3. Universal Service Fund rates will increase on some phone lines

Beginning August 1, telephone customers will see an increase in monthly bills due to a court ruling that state regulators must fully fund the Universal Service Fund (USF). The USF was created to ensure that Texans in rural areas have access to phone services, which is legally a public necessity. Each telephone customer’s bill has a line item for the USF which has charged a 3.3 percent fee of the cost for intrastate voice service. That percentage is now going up to 24 percent. For many single-line customers, that charge was as low as 30 cents a month. That cost could rise to about $2 per month or more. This change comes after the Public Utility Commission, which oversees the USF, rejected a more modest increase in 2020, which would’ve brought the assessment to 6.4 percent. In 2021, Governor Abbott vetoed a measure aimed at addressing the issue, as well.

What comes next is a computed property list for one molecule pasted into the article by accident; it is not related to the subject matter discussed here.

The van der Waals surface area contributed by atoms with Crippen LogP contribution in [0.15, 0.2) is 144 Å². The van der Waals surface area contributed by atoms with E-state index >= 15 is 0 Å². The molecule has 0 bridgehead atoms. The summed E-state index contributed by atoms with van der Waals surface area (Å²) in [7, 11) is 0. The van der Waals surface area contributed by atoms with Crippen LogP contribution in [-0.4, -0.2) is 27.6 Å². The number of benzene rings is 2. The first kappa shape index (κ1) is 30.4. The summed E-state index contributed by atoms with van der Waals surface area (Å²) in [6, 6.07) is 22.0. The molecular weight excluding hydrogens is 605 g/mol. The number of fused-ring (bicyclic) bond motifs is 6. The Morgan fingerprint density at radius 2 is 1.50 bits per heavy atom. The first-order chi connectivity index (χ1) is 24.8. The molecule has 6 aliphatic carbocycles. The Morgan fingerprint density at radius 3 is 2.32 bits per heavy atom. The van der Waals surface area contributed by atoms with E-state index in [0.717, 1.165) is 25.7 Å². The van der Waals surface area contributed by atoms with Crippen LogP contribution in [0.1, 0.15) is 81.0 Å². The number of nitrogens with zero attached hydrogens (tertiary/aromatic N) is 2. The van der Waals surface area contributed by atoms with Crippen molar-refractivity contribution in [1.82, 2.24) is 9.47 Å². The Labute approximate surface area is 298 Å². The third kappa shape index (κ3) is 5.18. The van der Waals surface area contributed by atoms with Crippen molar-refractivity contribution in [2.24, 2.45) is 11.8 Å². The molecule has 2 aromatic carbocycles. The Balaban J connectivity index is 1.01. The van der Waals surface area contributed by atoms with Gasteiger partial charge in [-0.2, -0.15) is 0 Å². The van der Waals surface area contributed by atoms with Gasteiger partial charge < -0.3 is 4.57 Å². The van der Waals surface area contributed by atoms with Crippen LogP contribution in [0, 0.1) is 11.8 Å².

4. Tax free weekend for back-to-school

This year’s sales tax holiday weekend for back-to-school was Friday, August 5 through Sunday, August 7. Texans saved money on tax-free purchases of most clothing, footwear, school supplies, and backpacks during the annual Tax-Free weekend. Qualifying items were purchased in-store or online. The exemption applied to each eligible item sold for less than $100 and there were no limit to the number of qualifying items Texans could buy.

5. Texas Parks and Wildlife accepting drawn hunt permit applications

Texas Parks and Wildlife opened applications for drawn hunt permits for the 2022-2023 hunting season in July. There are almost 10,000 permits in 62 hunt categories. The permits allow drawn hunts on public and private land, including hunts for white-tailed and mule deer, pronghorn, turkey, alligator, dove, and some exotic species. An online interactive map shows all drawn hunt opportunities by category or area. All applications, fees, and permit issuances are handled online. Permits are open to resident and non-resident hunters. The first application deadlines are in August. For more information, visit https://tpwd.texas.gov/huntwild/hunt/public/public_hunt_drawing/.